Looking to increase sales? Then reduce the size of your potential customer base.
Depending on what you’re selling, you may want to narrow your audience. Why?
- You’re never going to make everyone happy
- Human beings love to pigeonhole
We’ve all heard the phrase “You can’t please all of the people all of the time.” What’s worse is that you can die trying. It’s a commercial fact that not everyone will like what you sell. And that’s OK.
Pleasing All Of The People All Of The Time
Trying to convert people to your way of thinking is an exercise in futility – just ask a Jehovah’s Witness. Many of the world’s strongest brands are the one’s with the most polarizing reactions to them. There are plenty of professional photographers who love Canon cameras, but there are just as many die-hard Nikon fans who wouldn’t touch an EOS 1DS with a bargepole.
Ferrari vs. Porsche, Microsoft vs. Apple – the list is endless.
Instead, spend your time talking to people who want to hear to what you have to say. Once you’ve defined who you are and what you do, make sure that stick to your guns regardless. Even if that means losing the odd potential customer on the way. It’s like that time when I fired a client.
Here’s another example: One of the services that we offer our clients is the creation, development and (if required) management of a company’s social media activities. Perhaps you feel that your company should be on Facebook, have a Twitter account, or a blog – but you don’t have anyone internally that can take all of that on. That’s where we come in.
However, maybe you don’t see the value in social media. Perhaps you think that it’s all a waste of time and doesn’t bring any concrete benefits or ROI.
Now, I may well disagree with you. But is it my job to convince you that social media is important for your business? From my perspective, I’d say it’s not. There are plenty of other companies that have already accepted that they need to do something with regards to social media. They therefore will be a lot more receptive to my value offering. My opinion is that if you haven’t accepted that you have a problem, I’m not going to waste my time trying to convince you otherwise – Life’s too short. The only exception I could see would be if you had hired me on a consultative basis to make recommendations, in which case I think that part of my job would be to give you my professional opinion, and try to make you see the error of your ways.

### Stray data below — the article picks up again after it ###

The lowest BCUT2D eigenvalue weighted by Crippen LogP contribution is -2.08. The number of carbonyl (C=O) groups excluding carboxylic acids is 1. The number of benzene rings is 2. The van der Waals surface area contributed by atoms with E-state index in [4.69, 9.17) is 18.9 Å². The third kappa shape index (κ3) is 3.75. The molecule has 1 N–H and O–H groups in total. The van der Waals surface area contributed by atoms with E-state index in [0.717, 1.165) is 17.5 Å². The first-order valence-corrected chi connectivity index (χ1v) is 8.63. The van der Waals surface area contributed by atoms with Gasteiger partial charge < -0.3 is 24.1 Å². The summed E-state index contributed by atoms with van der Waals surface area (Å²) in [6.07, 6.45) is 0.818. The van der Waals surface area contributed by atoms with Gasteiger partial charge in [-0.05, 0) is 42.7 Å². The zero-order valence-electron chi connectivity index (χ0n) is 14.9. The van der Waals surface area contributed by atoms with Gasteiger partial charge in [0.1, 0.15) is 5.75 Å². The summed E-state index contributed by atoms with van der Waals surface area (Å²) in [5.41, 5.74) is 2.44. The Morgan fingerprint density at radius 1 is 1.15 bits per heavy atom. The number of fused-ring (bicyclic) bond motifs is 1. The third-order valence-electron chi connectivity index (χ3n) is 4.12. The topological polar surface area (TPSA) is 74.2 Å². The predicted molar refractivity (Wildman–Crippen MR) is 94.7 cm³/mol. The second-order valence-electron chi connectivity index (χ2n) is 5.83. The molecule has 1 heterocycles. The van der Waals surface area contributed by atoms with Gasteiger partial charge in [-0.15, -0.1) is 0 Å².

Target Your Audience
Narrowing your niche is becoming more and more important in order to stand out from your competition in the minds of your customers. Rather than spreading yourself thinly trying to be all things to all people, today it’s about providing a specific solution to a specific problem – directed to a specific set of people.
As humans we like to pigeonhole. Company X, is known for Product Y, at Price Z. In 1989 Toyota wanted to create a luxury car, but they realized that people didn’t associate the Toyota brand with high-priced, premium motoring. So, instead of calling the car a Toyota, they called it a Lexus.
Conversely in 2002 Volkswagen introduced the Phaeton, a $100,000 luxury executive car to complete with the best from BMW and Mercedes. Apparently the car is amazing, but no-one’s buying it. I would suggest that one of the reasons is that people don’t associate spending 100 big ones on a Vee-Dub, no matter how wonderful it is.*
It’s sounds the wrong way around, but narrowing your niche can bring in more sales. Validate your sales niche, refine the business value offering and communication – and then steadfastly ignore everyone who doesn’t share your point-of-view. Only address the prospective customers that sit in that niche (if they’re not there, then your niche isn’t commercially sustainable – in which case you have a different problem altogether).
Speak with them, connect with them. It’s easier than speaking to everyone, since your niche is already more receptive to what you have to say. Without having prospective customers on side it’s an uphill battle to close sales.
Just ask VW.
*Most of VW’s R&D and manufacturing costs for the Phaeton haven’t gone to waste. Much of its internals can be found in the Bentley Continental GT, Bentley Continental Flying Spur, and the Audi R8 – cars that in cost (even) more than the Phaeton. It’s funny how people have less of a problem spending $200,000 on a VW when it’s called a Bentley.